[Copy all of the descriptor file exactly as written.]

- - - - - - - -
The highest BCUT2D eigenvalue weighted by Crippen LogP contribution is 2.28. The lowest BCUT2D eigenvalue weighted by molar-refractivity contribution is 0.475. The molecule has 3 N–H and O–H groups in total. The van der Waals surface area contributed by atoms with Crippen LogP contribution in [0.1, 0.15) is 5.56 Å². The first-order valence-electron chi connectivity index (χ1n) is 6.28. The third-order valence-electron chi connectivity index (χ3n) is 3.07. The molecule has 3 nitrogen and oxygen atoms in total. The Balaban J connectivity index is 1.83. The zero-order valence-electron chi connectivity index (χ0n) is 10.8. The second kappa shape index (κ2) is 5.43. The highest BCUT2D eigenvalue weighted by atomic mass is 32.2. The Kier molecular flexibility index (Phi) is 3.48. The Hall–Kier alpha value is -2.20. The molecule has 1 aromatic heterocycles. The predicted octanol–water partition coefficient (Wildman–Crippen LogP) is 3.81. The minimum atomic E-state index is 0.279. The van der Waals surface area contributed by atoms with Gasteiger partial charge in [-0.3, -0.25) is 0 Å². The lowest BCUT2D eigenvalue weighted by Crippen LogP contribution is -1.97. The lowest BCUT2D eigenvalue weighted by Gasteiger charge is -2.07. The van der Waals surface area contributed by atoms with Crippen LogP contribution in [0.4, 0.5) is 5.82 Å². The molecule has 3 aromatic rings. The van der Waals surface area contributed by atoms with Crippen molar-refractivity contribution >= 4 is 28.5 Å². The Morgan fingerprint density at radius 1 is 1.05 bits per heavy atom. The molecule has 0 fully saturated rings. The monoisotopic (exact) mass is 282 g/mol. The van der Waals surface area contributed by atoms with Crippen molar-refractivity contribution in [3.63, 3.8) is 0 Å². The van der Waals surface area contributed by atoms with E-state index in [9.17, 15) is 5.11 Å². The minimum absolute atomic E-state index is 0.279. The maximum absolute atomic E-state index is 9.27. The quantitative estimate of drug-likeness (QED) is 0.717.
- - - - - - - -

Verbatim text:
The highest BCUT2D eigenvalue weighted by Crippen LogP contribution is 2.28. The lowest BCUT2D eigenvalue weighted by molar-refractivity contribution is 0.475. The molecule has 3 N–H and O–H groups in total. The van der Waals surface area contributed by atoms with Crippen LogP contribution in [0.1, 0.15) is 5.56 Å². The first-order valence-electron chi connectivity index (χ1n) is 6.28. The third-order valence-electron chi connectivity index (χ3n) is 3.07. The molecule has 3 nitrogen and oxygen atoms in total. The Balaban J connectivity index is 1.83. The zero-order valence-electron chi connectivity index (χ0n) is 10.8. The second kappa shape index (κ2) is 5.43. The highest BCUT2D eigenvalue weighted by atomic mass is 32.2. The Kier molecular flexibility index (Phi) is 3.48. The Hall–Kier alpha value is -2.20. The molecule has 1 aromatic heterocycles. The predicted octanol–water partition coefficient (Wildman–Crippen LogP) is 3.81. The minimum atomic E-state index is 0.279. The van der Waals surface area contributed by atoms with Gasteiger partial charge in [-0.3, -0.25) is 0 Å². The lowest BCUT2D eigenvalue weighted by Crippen LogP contribution is -1.97. The lowest BCUT2D eigenvalue weighted by Gasteiger charge is -2.07. The van der Waals surface area contributed by atoms with Crippen LogP contribution in [0.4, 0.5) is 5.82 Å². The molecule has 3 aromatic rings. The van der Waals surface area contributed by atoms with Crippen molar-refractivity contribution >= 4 is 28.5 Å². The Morgan fingerprint density at radius 1 is 1.05 bits per heavy atom. The molecule has 0 fully saturated rings. The monoisotopic (exact) mass is 282 g/mol. The van der Waals surface area contributed by atoms with Crippen molar-refractivity contribution in [3.63, 3.8) is 0 Å². The van der Waals surface area contributed by atoms with E-state index in [9.17, 15) is 5.11 Å². The minimum absolute atomic E-state index is 0.279. The maximum absolute atomic E-state index is 9.27. The quantitative estimate of drug-likeness (QED) is 0.717.